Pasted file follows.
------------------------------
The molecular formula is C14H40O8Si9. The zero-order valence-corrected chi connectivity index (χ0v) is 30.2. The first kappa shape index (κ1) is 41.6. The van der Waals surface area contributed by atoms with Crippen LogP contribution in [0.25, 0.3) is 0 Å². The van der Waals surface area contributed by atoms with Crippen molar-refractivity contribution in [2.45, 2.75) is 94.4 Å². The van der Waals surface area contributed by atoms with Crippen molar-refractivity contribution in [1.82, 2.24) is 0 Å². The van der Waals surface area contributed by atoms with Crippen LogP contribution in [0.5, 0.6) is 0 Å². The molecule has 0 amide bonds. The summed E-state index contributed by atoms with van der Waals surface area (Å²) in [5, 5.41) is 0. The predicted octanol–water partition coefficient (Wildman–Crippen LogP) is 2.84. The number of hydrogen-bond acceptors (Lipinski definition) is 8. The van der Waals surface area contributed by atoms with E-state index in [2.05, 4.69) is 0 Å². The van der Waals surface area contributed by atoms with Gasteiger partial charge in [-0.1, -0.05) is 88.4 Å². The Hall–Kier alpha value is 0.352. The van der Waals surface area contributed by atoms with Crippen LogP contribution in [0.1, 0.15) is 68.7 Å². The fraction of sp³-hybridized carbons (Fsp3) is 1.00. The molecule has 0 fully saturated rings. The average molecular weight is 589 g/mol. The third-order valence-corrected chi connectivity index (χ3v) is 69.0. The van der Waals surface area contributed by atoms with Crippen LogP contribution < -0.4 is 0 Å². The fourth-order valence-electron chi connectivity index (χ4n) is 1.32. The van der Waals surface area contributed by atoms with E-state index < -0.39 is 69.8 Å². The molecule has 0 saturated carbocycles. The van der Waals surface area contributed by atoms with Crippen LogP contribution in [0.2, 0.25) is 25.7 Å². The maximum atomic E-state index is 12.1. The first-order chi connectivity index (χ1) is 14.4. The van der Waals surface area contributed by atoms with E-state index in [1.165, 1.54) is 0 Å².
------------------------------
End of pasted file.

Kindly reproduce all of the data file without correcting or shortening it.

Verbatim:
The molecular formula is C14H40O8Si9. The zero-order valence-corrected chi connectivity index (χ0v) is 30.2. The first kappa shape index (κ1) is 41.6. The van der Waals surface area contributed by atoms with Crippen LogP contribution in [0.25, 0.3) is 0 Å². The van der Waals surface area contributed by atoms with Crippen molar-refractivity contribution in [2.45, 2.75) is 94.4 Å². The van der Waals surface area contributed by atoms with Crippen molar-refractivity contribution in [1.82, 2.24) is 0 Å². The van der Waals surface area contributed by atoms with Crippen LogP contribution in [0.5, 0.6) is 0 Å². The molecule has 0 amide bonds. The summed E-state index contributed by atoms with van der Waals surface area (Å²) in [5, 5.41) is 0. The predicted octanol–water partition coefficient (Wildman–Crippen LogP) is 2.84. The number of hydrogen-bond acceptors (Lipinski definition) is 8. The van der Waals surface area contributed by atoms with E-state index in [2.05, 4.69) is 0 Å². The van der Waals surface area contributed by atoms with Gasteiger partial charge in [-0.1, -0.05) is 88.4 Å². The Hall–Kier alpha value is 0.352. The van der Waals surface area contributed by atoms with Crippen LogP contribution in [0.1, 0.15) is 68.7 Å². The fraction of sp³-hybridized carbons (Fsp3) is 1.00. The molecule has 0 fully saturated rings. The average molecular weight is 589 g/mol. The third-order valence-corrected chi connectivity index (χ3v) is 69.0. The van der Waals surface area contributed by atoms with Crippen LogP contribution < -0.4 is 0 Å². The fourth-order valence-electron chi connectivity index (χ4n) is 1.32. The van der Waals surface area contributed by atoms with E-state index < -0.39 is 69.8 Å². The molecule has 0 saturated carbocycles. The van der Waals surface area contributed by atoms with Crippen LogP contribution in [0.2, 0.25) is 25.7 Å². The maximum atomic E-state index is 12.1. The first-order chi connectivity index (χ1) is 14.4. The van der Waals surface area contributed by atoms with E-state index in [1.165, 1.54) is 0 Å².